The Pulse: Nov. 16, 2023

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  • 4°C: A mix of sun and cloud. Wind becoming southwest 20 km/h gusting to 40 late in the morning. High plus 4. Wind chill minus 10 in the morning. UV index 1 or low. (forecast)
  • Light Blue: The High Level Bridge will be lit light blue for National Children's Grief Awareness Day. (details)
  • 4-3: The Edmonton Oilers (5-9-1) defeated the Seattle Kraken (5-8-4) in overtime on Nov. 15. It was the team's third consecutive victory. (details)

Six people gather around a table at the edge of a kitchen.

Allard forms community league, Blatchford wishes it could

By Colin Gallant

The southwestern community of Allard will become Edmonton's 163rd community league later this month, a feat accomplished in record time.

"I made sure that we were always doing what needed to be done in the current step, but we were always looking ahead," Steve Pittis, chair of the Allard Community League steering committee, told Taproot. "I found that definitely kept us going because it always gave us something else to think about."

Allard, whose southern boundary is the edge of the city at 41 Avenue SW, will reach the last of 15 steps required to become a community league on Nov. 22 when it holds its first annual general meeting and board election. It reached Step 12, "Incorporate as a Society," after about eight months of work.

"Usually, groups take about two years," said Laura Cunningham-Shpeley, executive director of the Edmonton Federation of Community Leagues. "It is a tremendous amount of work."

Meanwhile, in the central neighbourhood of Blatchford, efforts to establish a league haven't even reached Step 1. The EFCL requires a population of at least 5,000, and Blatchford isn't there yet.

"There was genuine frustration at the 5,000-person benchmark that they've set. That's pretty ridiculous. It seems really arbitrary," said Heather MacKenzie, the president of the non-profit Blatchford Community Society. "If you have the volunteer capacity to establish a full board — as we have with over 10 people — and a high-functioning executive, I really don't think there should be a specific quantity of people residing in your neighbourhood for you to be allowed to formally exist as a community league."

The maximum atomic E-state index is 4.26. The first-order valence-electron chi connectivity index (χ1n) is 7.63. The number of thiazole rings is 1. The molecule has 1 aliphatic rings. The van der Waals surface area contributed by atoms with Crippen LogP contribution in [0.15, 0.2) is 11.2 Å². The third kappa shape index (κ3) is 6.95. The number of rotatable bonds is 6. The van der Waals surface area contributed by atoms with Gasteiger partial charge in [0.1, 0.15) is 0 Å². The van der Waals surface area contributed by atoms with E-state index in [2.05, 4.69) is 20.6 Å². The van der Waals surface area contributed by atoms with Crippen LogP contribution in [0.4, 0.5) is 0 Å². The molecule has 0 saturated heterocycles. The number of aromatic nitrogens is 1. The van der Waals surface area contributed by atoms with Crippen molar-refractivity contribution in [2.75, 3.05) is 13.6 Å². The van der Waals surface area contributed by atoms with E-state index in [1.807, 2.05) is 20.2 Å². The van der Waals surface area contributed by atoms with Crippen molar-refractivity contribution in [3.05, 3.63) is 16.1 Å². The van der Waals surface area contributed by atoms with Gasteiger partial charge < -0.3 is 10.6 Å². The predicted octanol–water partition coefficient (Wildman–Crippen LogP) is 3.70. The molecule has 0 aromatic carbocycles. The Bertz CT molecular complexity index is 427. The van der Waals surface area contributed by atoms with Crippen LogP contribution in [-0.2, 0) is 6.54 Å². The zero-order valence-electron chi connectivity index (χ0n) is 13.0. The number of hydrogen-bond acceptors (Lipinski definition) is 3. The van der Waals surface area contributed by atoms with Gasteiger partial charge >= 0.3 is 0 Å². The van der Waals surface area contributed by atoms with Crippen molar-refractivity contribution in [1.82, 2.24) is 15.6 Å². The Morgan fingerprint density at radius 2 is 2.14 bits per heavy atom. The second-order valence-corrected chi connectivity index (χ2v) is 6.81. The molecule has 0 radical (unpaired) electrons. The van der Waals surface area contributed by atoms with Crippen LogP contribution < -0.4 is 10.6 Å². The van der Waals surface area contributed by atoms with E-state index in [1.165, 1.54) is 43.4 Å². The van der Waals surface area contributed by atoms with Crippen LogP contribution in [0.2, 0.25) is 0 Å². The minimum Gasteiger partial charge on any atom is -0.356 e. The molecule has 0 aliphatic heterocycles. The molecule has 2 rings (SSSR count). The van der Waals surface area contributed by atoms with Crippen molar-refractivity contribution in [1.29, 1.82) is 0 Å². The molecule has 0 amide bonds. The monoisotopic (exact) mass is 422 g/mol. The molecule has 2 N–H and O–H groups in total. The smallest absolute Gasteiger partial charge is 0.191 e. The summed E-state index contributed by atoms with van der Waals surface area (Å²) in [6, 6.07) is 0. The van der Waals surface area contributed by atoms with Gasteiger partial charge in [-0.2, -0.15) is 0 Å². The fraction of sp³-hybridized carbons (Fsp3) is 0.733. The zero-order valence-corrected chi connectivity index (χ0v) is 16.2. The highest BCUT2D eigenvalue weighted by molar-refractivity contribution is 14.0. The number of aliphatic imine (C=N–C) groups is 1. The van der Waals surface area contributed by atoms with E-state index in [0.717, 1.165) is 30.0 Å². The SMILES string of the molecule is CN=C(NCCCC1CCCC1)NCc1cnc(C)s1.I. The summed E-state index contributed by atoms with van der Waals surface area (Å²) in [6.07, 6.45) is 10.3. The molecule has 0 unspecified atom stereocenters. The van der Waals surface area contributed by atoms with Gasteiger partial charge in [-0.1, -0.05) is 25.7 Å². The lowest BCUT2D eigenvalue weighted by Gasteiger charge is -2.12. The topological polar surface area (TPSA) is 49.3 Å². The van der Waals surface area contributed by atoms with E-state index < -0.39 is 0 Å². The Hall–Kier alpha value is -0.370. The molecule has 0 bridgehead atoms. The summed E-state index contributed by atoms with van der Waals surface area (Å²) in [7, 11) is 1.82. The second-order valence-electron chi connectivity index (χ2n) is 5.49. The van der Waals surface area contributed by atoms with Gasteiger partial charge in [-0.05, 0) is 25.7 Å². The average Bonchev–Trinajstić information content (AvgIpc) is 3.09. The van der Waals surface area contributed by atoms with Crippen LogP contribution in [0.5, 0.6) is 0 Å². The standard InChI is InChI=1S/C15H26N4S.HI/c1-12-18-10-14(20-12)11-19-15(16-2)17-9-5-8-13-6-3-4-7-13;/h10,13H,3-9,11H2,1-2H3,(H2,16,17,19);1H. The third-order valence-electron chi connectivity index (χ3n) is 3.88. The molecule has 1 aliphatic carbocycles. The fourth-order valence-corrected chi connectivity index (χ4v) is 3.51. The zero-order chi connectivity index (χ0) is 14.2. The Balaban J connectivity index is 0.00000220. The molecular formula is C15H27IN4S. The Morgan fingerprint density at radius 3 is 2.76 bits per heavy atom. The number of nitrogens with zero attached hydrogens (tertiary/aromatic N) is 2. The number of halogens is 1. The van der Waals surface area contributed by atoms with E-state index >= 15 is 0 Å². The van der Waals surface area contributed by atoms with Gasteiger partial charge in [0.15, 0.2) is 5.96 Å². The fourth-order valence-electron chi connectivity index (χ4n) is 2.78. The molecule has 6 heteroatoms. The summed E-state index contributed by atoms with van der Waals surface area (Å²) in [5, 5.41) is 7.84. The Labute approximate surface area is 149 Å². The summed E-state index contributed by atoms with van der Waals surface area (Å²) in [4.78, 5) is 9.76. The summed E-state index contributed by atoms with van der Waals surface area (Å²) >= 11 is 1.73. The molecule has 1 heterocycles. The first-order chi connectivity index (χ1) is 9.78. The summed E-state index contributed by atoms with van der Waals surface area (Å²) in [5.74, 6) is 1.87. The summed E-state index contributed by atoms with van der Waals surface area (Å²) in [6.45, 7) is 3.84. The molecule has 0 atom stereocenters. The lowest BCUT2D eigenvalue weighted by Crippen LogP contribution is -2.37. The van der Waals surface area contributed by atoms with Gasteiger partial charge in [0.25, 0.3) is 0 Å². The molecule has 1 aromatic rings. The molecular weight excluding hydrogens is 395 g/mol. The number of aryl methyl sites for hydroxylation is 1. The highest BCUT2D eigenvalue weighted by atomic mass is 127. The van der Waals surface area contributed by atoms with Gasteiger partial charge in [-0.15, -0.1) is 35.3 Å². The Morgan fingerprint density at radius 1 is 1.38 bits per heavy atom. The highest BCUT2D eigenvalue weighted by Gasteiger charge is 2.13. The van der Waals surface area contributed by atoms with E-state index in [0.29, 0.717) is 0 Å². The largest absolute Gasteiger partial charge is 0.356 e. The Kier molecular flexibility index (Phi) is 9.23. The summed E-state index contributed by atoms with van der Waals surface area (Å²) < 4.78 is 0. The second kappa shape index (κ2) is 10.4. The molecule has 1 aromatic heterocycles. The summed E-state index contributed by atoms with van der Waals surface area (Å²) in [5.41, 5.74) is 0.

Allard had the opposite problem. Residents were informed about two years ago that they were being ejected from the Blackmud Creek Community League due to a growth in population that the league could no longer accommodate. The maximum size of a community league is 15,000.

Pittis spearheaded the formation of Allard's steering committee earlier this year. He's a maintenance carpenter who has spent most of his career in commercial construction. His background in navigating permitting and paperwork gave him an edge when it came to steps such as writing a letter of intent to the city, registering as a society, and creating a needs assessment, bylaws, and objectives.

"The actual steps were not difficult," he said. "The hardest part that I found for this whole thing was figuring out who could do what."

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Headlines: Nov. 16, 2023

By Kevin Holowack

A market with booths set up for vendors to sell items.

A roundup of holiday markets and craft sales

By Debbi Serafinchon

There are a lot of holiday markets in November and December (and by a lot, we mean more than 50). Each offers a treasure trove of unique gifts for those you love. Find home-baked goods, authentic crafts, decorations, novelty items, and more.

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Traffic control box on a downtown street with a design featuring Cree syllabics.

Calls for public engagement: Alley renewals, park amenities, public art

By Kevin Holowack

Here are some opportunities to offer your input on civic initiatives, including renewal projects in Glenwood and Lansdowne, Valley Line West LRT communications, Castle Downs Park plans, and the Vibrant Street Art Contest.

  • Glenwood Alley Renewal (pre-engagement survey) — The City of Edmonton is preparing for the Glenwood East renewal project, which is expected to enter construction in 2025. The city is now asking residents, property owners, and businesses how they prefer to receive communications from the city. The survey is open until Nov. 20.
  • November Mixed Topic Survey — This month, the City of Edmonton is asking residents about services and amenities and is seeking input to help shape communications related to the Valley Line West LRT project. The online survey closes on Nov. 21.
  • Castle Downs Park (concept plan) — The City of Edmonton is seeking input from residents about how they use Castle Downs Park in northwest Edmonton and what amenities they would like added. An online survey is available until Nov. 21.
  • Vibrant Streets Art Contest (voting) — The City of Edmonton invites residents to vote on their favourite submissions for art to decorate traffic control boxes. The top 12 works from local artists will be announced in January and installed in the spring of 2024. The voting period ends Nov. 22.
  • Lansdowne Alley Renewal (pre-engagement survey) — The City of Edmonton is holding a drop-in event at the Lansdowne Community League from 6pm to 8:30pm on Nov. 22. Residents can also complete an online survey about the current state and function of Lansdowne's alleys until Nov. 26.

More input opportunities

Photo: A decorative traffic control box at 124 Street and 106 Avenue. (Decorative Traffic Control Boxes map)